APPROACH TO THE GREEN
Looking fit and lean after his September heart attack, President Eisenhower flew back to Washington where he tried out his putter before moving on to Gettysburg
Handling Golf Club for the first time in seven weeks, President Eisenhower limbers up on the White House green. Advised to "take it easy on the weekend," Ike later practiced a few putts before rearing to a nearby chair where he basked in sun and kibitzed as son John tried a few putts of his own.
Sand trap (to the right of the flagpole) marks presidential putting green in aerial photograph of Eisenhower farm at Gettysburg, Pa. The newly completed green, presented to him by the Professional Golf Association, will provide some mild exercise approved by the President's physicians, at the same time help Ike keep his short game sharp for the eventual return to his favorite sport. To the left of the green is the 100-year-old farmhouse the President bought in 1950 and remodeled from nine rooms to 14. Artist Eisenhower uses studio on the third floor. Other building is the barn where Ike keeps black Angus cattle.
PLAY WELL, WORK WELL
International Business Machines believes a sporting employee is a happy one. Last week at the IBM Country Club at Endicott, N.Y., Board Chairman Thomas J. Watson Sr. presented 251 trophies to IBM's latest batch of tournament winners
Board chairman Watson, 81 (left), gives trophy and friendly pat to Kenneth Sanford, winner of 8 to 10 junior badminton title. Then Mr. Watson sat down for a group portrait (above) with IBM winners. At awards dinner, the trim, 140-pound Mr. Watson summed up industrial recreation programs as useful since "people who play well together, work well together."
HOME WAS NEVER LIKE THIS
The fine British challenge in the Ryder matches at Palm Springs was accomplished in the face of some very un-British conditions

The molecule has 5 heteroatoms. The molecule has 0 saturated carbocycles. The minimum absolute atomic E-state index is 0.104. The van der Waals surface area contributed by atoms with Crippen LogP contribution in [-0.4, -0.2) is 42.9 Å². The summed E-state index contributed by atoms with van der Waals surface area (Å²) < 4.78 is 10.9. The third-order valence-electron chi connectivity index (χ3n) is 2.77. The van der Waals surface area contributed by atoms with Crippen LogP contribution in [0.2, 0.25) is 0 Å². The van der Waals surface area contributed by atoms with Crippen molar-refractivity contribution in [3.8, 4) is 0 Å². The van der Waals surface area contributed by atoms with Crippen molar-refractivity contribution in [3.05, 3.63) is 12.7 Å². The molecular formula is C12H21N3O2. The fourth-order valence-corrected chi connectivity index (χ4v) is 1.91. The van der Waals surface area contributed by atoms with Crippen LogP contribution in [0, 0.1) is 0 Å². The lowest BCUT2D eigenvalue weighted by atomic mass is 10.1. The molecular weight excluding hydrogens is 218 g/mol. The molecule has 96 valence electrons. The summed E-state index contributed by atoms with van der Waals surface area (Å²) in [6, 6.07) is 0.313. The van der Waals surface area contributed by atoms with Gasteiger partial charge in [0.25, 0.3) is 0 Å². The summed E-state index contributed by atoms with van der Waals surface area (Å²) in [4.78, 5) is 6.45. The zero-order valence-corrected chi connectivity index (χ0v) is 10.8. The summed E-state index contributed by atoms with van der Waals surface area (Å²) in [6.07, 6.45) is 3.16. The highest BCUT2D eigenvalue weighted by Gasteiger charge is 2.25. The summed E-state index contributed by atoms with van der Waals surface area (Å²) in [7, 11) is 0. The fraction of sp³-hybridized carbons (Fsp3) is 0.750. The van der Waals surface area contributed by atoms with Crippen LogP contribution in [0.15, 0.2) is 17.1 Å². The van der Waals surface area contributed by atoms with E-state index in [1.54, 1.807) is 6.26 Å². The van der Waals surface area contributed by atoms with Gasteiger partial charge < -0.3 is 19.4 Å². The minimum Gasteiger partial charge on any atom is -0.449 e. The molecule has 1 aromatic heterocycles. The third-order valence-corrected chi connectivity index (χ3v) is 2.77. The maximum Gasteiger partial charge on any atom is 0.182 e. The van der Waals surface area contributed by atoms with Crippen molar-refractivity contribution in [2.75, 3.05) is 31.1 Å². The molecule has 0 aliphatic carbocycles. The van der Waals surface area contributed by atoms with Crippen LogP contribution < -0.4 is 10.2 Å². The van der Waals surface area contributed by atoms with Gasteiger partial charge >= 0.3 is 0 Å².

If you tried to dream up an environment completely the antithesis of the staid, cold, unglamorous climate in which British golf pros ply their trade, you could hardly improve on Palm Springs, the scene of this year's Ryder Cup matches in which the Americans defeated a very capable British contingent 8-4. It was an extremely good show by the visitors, especially since they had to accustom themselves not only to the desert sun and Bermuda grass greens but also to such unfamiliar subsidiaries as swimming parties in November, a parade down the main street, a clubhouse thick with movie stars and starlets, and a new type of gallery who rode the rough in a fleet of auto carts inscribed with such bright names as Tennis, Anyone? One of the British who captivated the spectators, both motorized and ambulatory, was Harry Bradshaw. Harry's appeal is that he is just the reverse of the American concept of the successful pro. A 42-year-old native of County Wicklow, Ireland, Harry weighs 210 pounds, walks like a second-string mailman, practices only an hour a week, and somehow manages to be eternally good-humored under pressure.
The moist hip, British cousin of the hotfoot, is applied to John Jacobs as Harry Bradshaw slips a napkin-wrapped ice cube into his pocket at Hudson party.